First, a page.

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False-arrest aspect of Wilson case seen as hard row to hoe in lawsuits

Wilson High School's baseball coaches may have a difficult legal hill to climb in their planned false-arrest lawsuits against the State Police and the City of Lockport.

Two prominent local attorneys who have won false-arrest suits, but who are not connected with these cases, said it doesn't matter that the charges against Thomas J. Baia and William M. Atlas eventually were dropped.

The attorneys said the winning standard is whether police had probable cause to make an arrest, based on accusations they considered believable at the time.

Baia and Atlas were charged with endangering the welfare of a child for allegedly failing to prevent assaults by varsity players on junior varsity players during a team bus ride April 17, 2008. The incident resulted in the arrest of three players, one of whom pleaded guilty to child endangerment. The other two were acquitted.

"The police are authorized to make an arrest if a credible complainant comes forward," attorney James M. Ostrowski said.

"If there's probable cause, the police officer has a right, as well as a duty, to make the arrest," said attorney David G. Jay. "The police officer has 100 percent immunity."

Jay said that's true even if the accuser's allegations later turn out to be completely bogus.

"Suing a police agency doesn't work unless the police agency messed up," Jay said.

Mike Paul, spokesman for the coaches, said they believe that's exactly what happened.

"The law is still the law, and the rules are still the rules, and the rules were broken," Paul contends.

The State Police, prompted by Paul's complaints, conducted an internal investigation into how the Wilson case was handled, and reported July 9 that it found no wrongdoing.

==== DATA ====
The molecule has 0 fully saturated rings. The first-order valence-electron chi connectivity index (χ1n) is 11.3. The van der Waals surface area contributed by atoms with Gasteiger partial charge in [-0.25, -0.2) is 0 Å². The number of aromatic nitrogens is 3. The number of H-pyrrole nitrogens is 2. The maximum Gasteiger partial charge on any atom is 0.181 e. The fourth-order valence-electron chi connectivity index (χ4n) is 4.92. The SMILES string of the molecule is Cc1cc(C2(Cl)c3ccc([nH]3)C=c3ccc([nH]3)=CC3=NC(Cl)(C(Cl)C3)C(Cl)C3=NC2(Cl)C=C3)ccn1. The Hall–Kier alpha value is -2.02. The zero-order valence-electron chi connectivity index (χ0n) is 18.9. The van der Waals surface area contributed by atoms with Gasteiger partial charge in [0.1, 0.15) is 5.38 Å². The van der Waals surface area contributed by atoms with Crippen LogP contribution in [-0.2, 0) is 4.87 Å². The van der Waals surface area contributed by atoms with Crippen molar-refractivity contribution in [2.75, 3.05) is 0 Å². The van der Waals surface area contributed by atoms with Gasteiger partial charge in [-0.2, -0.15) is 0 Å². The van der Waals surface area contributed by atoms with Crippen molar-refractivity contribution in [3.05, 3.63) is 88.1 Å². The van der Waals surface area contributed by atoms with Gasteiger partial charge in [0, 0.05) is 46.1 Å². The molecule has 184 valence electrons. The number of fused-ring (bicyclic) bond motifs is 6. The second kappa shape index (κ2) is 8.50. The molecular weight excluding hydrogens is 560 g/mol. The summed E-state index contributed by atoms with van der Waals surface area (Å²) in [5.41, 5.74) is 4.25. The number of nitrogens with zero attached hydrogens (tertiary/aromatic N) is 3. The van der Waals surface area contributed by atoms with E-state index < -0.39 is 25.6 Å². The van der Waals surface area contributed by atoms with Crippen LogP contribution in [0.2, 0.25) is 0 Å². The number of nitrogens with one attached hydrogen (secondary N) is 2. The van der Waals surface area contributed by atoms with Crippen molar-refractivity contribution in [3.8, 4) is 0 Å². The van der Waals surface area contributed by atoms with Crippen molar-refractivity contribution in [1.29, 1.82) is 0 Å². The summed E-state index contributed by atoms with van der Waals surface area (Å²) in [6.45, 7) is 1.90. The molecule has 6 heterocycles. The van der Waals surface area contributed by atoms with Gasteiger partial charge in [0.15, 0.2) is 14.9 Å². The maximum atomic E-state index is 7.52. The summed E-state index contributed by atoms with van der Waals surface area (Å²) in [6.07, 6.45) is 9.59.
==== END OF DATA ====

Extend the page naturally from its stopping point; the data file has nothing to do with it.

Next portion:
State Police Chief Inspector Col. Anthony G. Ellis said at the time, "All investigative and police actions concerning this matter were in accordance with State Police rules and regulations. . . . State Police investigators conducted a thorough and complete investigation into the Wilson hazing allegations. The arrests which followed were based on probable cause."

The Niagara County district attorney's office dropped the charges against Baia and Atlas on July 6, the day their trial was to have begun. District Attorney Michael J. Violante has consistently refused to explain why he made that decision.

Although Paul has hinted the coaches might sue the district attorney for malicious prosecution, that hasn't happened so far.

"Prosecutors are basically immune from suits for the decision to prosecute," Ostrowski said, adding that it could be different if the prosecutor steps into the role of investigator.

Paul said that's what happened with Lockport Police Officer Michael J. Stover's statement to the DA's office in August 2008, reporting allegations of hazing on the Wilson baseball team in 2007. That statement was three months after Baia and Atlas were arrested.

"In order to win for malicious prosecution, you have to have prevailed, and you have to prevail on the merits," Ostrowski said. "Dismissal in the interest of justice is a problem for a malicious-prosecution case. What you ideally want is an acquittal. Anything other than that may not be winning on the merits. Sometimes, they're just giving you a break."

The State Police say Lockport police played no role in the Wilson investigation, but Stover, whose girlfriend is the mother of a former Wilson JV baseball player who said he was bullied in 2007, became involved in his private capacity.

Paul said that because Stover identified himself as a police officer in his statement, the city is liable.

The city disagrees, and Corporation Counsel John J. Ottaviano said the city might be able to establish that during a mandatory hearing before the formal lawsuit is filed.

The hearing, generally held in private in an attorney's office, will compel Baia and Atlas to give a deposition under oath. State Police attorneys will get to depose the coaches, too.

Paul said the coaches "feel very confident" about that process.


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